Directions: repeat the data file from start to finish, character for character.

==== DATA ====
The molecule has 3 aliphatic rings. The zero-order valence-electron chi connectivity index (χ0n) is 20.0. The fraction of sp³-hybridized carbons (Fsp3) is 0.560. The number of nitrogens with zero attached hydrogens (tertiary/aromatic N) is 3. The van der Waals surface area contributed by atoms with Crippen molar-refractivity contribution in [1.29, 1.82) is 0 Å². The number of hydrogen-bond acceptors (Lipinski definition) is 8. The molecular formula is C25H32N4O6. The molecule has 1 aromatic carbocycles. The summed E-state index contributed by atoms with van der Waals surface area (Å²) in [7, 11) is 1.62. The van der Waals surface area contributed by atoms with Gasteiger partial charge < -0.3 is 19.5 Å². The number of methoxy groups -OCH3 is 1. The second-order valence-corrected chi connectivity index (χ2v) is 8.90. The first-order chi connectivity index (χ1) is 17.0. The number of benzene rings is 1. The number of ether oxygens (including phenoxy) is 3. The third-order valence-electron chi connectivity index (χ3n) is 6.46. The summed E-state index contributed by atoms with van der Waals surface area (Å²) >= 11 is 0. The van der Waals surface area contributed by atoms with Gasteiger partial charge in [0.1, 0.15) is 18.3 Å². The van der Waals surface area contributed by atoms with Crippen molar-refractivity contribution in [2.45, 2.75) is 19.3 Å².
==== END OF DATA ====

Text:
The molecule has 3 aliphatic rings. The zero-order valence-electron chi connectivity index (χ0n) is 20.0. The fraction of sp³-hybridized carbons (Fsp3) is 0.560. The number of nitrogens with zero attached hydrogens (tertiary/aromatic N) is 3. The van der Waals surface area contributed by atoms with Crippen molar-refractivity contribution in [1.29, 1.82) is 0 Å². The number of hydrogen-bond acceptors (Lipinski definition) is 8. The molecular formula is C25H32N4O6. The molecule has 1 aromatic carbocycles. The summed E-state index contributed by atoms with van der Waals surface area (Å²) in [7, 11) is 1.62. The van der Waals surface area contributed by atoms with Gasteiger partial charge < -0.3 is 19.5 Å². The number of methoxy groups -OCH3 is 1. The second-order valence-corrected chi connectivity index (χ2v) is 8.90. The first-order chi connectivity index (χ1) is 17.0. The number of benzene rings is 1. The number of ether oxygens (including phenoxy) is 3. The third-order valence-electron chi connectivity index (χ3n) is 6.46. The summed E-state index contributed by atoms with van der Waals surface area (Å²) >= 11 is 0. The van der Waals surface area contributed by atoms with Gasteiger partial charge in [0.1, 0.15) is 18.3 Å². The van der Waals surface area contributed by atoms with Crippen molar-refractivity contribution in [2.45, 2.75) is 19.3 Å².